Something like dust floats on delicious green tea!?
In Japan it is the season of new tea from March to May.
“New tea” is the tea made by picking up the sprout growing at the beginning of the year, sometimes called Ichibancha 一番茶 (Ichiban:first,Cha:tea). New tea features catechin (astringent) and caffeine (bitter) less, and on the contrary, because it has a lot of theanine (Umami), it has a refreshing scent like young leaves.
Especially tasty is “Ichibancha” which is picked up at the end of April to the end of May.
If you have drunk this new tea, you may have experienced like this.
“When I brewed tea,something like dust floated in tea.Even though I renewed it a new brew, it came up again. ” Actually, it is not dust but “毛茸 (Mouji)”. It is “pappus” which is growing on the back side of tea sprouts. It only grows on the back of a soft sprout that becomes a raw material for high-quality tea.
毛茸 (Mouji) are easy to find in new tea, so you can find it if you are careful when you make new tea. Of course it is harmless. Yes, the tea that 毛茸 (Mouji) floats is a proof of taste. Many people don’t know it in the young generation, but if this 毛茸 (Mouji) floated in tea it means that is a very good tea!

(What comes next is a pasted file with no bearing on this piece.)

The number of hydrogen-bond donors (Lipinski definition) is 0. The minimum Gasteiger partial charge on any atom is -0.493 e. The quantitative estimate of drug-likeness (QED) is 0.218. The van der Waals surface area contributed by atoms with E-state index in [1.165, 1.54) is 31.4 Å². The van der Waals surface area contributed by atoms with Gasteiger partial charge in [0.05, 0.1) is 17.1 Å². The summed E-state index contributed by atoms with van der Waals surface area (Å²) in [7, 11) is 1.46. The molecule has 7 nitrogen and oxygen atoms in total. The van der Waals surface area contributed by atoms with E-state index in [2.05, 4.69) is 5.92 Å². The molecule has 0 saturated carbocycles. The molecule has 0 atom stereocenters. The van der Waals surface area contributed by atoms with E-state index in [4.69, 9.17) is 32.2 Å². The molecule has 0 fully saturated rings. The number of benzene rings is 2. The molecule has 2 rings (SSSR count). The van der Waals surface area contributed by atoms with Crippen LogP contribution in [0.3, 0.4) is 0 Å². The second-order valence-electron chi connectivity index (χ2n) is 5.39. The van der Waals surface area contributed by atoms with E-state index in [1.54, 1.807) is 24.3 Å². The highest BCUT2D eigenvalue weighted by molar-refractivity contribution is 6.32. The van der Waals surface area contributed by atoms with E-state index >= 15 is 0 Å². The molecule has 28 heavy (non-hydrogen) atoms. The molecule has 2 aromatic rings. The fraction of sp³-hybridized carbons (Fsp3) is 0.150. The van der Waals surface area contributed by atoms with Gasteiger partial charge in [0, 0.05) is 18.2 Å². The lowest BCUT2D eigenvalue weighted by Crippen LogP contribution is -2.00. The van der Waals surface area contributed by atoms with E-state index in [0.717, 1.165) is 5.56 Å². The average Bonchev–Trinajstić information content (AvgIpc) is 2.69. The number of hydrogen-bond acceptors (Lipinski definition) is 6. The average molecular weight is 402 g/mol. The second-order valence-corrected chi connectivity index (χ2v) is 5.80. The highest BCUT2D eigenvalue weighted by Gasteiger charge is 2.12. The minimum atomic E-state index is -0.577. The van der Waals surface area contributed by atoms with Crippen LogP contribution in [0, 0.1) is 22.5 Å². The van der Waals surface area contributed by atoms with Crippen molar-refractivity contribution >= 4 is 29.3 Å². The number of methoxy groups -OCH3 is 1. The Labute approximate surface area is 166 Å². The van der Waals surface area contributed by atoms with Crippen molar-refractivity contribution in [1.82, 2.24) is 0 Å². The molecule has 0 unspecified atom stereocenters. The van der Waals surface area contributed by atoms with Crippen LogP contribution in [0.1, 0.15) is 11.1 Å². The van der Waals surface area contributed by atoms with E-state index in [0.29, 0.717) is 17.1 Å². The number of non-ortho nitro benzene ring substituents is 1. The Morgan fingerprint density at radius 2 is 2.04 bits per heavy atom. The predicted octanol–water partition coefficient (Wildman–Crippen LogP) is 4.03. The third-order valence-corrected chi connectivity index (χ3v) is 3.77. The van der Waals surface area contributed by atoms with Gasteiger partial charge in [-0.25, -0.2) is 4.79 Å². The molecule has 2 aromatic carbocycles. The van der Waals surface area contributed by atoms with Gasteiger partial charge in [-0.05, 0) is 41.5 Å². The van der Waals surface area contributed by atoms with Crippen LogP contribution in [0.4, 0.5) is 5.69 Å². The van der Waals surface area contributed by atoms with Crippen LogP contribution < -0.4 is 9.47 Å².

Mouji appears only in high-quality tea. Much in young leaves, Mouji will go down so much as it grows. The Umami component decreases as the sprout grows. So in order to make high quality tea you need to pick out the young new sprouts containing plenty of umami ingredients. However, because Mouji did not come up, it is not “not a new tea, it is not good quality”.
When Mouji is floating in tea, let us be thankful!
Excellenct for special occassions!
Containing the highest amount of L-theanine in our Gyokuro AAA,
(Quoted from https://matome.naver.jp/odai/2148492819520774201)